Gehyra kimberleyi BÖRNER & SCHÜTTLER, 1982
Can you confirm these amateur observations of Gehyra kimberleyi?
|Higher Taxa||Gekkonidae, Gekkota, Sauria, Squamata (lizards: geckos)|
|Common Names||Robust termitaria gecko, Kimberley Dtella|
|Synonym||Gehyra punctata — BÖRNER & SCHÜTTLER 1982|
Gehyra kimberleyi BÖRNER & SCHÜTTLER 1983
Dactyloperus kimberleyi — WELLS & WELLINGTON 1984
Gehyra kimberleyi — KLUGE 1993
Gehyra kimberleyi — RÖSLER 2000: 80
Gehyra kimberleyi — OLIVER et al. 2016
|Distribution||Australia (NW Western Australia)|
Type locality: 5 km S Derby, Western Australia. Map legend:
- Region according to the TDWG standard, not a precise distribution map.
NOTE: TDWG regions are generated automatically from the text in the distribution field and not in every cases it works well. We are working on it.
|Types||Holotype: “BSRC Geck 65 SC” (Börner’s private collection – as of September 2012, this was still in Börner’s possession, though efforts were under way to try to have Börner’s types lodged in SMF -- G.M. Shea, pers. comm., 2 March 2014, confirmed on 3 March 2016)|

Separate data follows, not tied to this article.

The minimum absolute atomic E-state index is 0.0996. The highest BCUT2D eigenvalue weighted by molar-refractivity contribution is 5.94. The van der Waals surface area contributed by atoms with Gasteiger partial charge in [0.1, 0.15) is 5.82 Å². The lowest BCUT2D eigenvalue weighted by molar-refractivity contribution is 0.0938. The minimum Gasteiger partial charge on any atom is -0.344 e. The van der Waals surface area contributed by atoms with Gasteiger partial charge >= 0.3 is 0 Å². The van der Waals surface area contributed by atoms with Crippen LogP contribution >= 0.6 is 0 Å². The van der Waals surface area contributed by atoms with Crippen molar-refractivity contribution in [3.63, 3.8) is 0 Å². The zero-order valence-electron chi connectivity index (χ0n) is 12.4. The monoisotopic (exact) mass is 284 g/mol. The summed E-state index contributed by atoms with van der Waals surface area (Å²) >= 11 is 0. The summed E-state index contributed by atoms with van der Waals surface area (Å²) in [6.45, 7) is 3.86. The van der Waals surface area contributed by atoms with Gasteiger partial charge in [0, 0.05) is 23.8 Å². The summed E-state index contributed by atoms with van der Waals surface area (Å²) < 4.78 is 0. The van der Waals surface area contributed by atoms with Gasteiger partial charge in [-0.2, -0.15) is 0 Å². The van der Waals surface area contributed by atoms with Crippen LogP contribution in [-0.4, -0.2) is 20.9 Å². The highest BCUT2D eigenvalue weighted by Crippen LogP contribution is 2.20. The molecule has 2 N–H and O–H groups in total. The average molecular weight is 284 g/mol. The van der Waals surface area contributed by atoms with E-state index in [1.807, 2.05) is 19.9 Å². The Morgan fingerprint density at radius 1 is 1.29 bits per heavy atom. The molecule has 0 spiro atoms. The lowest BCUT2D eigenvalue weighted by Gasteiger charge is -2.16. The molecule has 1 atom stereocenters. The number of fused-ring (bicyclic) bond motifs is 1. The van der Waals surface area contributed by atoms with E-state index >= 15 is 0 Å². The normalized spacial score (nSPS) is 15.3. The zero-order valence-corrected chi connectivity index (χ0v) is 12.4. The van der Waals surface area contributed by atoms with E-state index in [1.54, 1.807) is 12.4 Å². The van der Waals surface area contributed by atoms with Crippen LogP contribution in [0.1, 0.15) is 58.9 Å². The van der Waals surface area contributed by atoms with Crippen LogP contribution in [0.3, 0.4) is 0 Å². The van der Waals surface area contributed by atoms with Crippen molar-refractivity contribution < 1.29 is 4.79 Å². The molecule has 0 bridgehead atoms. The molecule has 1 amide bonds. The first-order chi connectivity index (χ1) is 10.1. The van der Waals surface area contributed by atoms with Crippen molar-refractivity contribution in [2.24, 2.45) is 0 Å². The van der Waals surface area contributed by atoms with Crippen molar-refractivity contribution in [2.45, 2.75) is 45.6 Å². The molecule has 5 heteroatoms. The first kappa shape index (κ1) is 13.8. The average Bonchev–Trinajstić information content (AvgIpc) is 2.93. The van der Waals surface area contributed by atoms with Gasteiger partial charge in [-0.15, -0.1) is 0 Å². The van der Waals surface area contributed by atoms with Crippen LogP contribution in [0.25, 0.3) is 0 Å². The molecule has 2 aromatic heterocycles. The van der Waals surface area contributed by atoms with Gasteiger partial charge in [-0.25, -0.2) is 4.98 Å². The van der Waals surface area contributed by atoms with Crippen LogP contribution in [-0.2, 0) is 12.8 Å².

|Comment||Member of the Gehyra variegata-punctata species complex. The validity of this species is controversial, not the least because the journal in which this species was described is privately published. Not listed by COGGER 2000.|
Illustrations. Börner’s paper has only 2 very bad black and white photos of the (apparently) dead type, without showing any color or scalation details. However, he says that “another specimen referable to this species seems to be the one depicted by Cogger (1975, 1979) in figure 400”.
|Etymology||Although the original description mentions the ‘Kimberleys’ (sic) (Börner & Schüttler 1983, p. 1), no explicit etymology was provided. The presumed correct formation of the specific name is ‘kimberleyensis’, which means the taxon is from the Kimberley region. The proposed name ‘kimberleyi’ would refer to a male named Kimberley. The error, however, cannot be emended under current ICZN rules of nomenclature. The suggested common name refers to species’ body habitus, and ‘termitaria’ indicates this species’ habitat preference (although it is not exclusive to termitaria) (Oliver et al. 2016).|
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